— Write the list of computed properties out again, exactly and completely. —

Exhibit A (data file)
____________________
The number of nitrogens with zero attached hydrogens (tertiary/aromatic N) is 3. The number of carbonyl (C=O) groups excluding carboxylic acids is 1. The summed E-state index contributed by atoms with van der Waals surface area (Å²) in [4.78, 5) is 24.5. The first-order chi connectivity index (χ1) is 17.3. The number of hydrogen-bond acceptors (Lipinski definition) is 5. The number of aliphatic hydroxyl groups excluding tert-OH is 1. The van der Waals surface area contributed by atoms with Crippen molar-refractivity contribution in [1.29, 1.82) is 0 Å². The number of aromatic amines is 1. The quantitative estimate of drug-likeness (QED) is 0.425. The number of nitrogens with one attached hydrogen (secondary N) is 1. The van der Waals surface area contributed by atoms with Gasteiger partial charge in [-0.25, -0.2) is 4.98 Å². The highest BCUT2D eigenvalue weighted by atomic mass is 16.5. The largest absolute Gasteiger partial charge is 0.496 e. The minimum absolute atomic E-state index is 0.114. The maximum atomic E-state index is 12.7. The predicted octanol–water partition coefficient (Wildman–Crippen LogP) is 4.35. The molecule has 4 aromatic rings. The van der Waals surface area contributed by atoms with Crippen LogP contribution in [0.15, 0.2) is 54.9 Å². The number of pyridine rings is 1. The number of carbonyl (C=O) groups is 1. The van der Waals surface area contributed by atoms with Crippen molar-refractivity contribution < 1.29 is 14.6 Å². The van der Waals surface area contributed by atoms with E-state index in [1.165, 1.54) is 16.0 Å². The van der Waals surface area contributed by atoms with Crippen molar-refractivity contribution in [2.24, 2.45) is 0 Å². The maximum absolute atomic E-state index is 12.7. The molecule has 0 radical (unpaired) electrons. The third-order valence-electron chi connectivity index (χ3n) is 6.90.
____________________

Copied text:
The number of nitrogens with zero attached hydrogens (tertiary/aromatic N) is 3. The number of carbonyl (C=O) groups excluding carboxylic acids is 1. The summed E-state index contributed by atoms with van der Waals surface area (Å²) in [4.78, 5) is 24.5. The first-order chi connectivity index (χ1) is 17.3. The number of hydrogen-bond acceptors (Lipinski definition) is 5. The number of aliphatic hydroxyl groups excluding tert-OH is 1. The van der Waals surface area contributed by atoms with Crippen molar-refractivity contribution in [1.29, 1.82) is 0 Å². The number of aromatic amines is 1. The quantitative estimate of drug-likeness (QED) is 0.425. The number of nitrogens with one attached hydrogen (secondary N) is 1. The van der Waals surface area contributed by atoms with Gasteiger partial charge in [-0.25, -0.2) is 4.98 Å². The highest BCUT2D eigenvalue weighted by atomic mass is 16.5. The largest absolute Gasteiger partial charge is 0.496 e. The minimum absolute atomic E-state index is 0.114. The maximum atomic E-state index is 12.7. The predicted octanol–water partition coefficient (Wildman–Crippen LogP) is 4.35. The molecule has 4 aromatic rings. The van der Waals surface area contributed by atoms with Crippen LogP contribution in [0.15, 0.2) is 54.9 Å². The number of pyridine rings is 1. The number of carbonyl (C=O) groups is 1. The van der Waals surface area contributed by atoms with Crippen molar-refractivity contribution < 1.29 is 14.6 Å². The van der Waals surface area contributed by atoms with E-state index in [1.165, 1.54) is 16.0 Å². The van der Waals surface area contributed by atoms with Crippen molar-refractivity contribution in [2.24, 2.45) is 0 Å². The maximum absolute atomic E-state index is 12.7. The molecule has 0 radical (unpaired) electrons. The third-order valence-electron chi connectivity index (χ3n) is 6.90.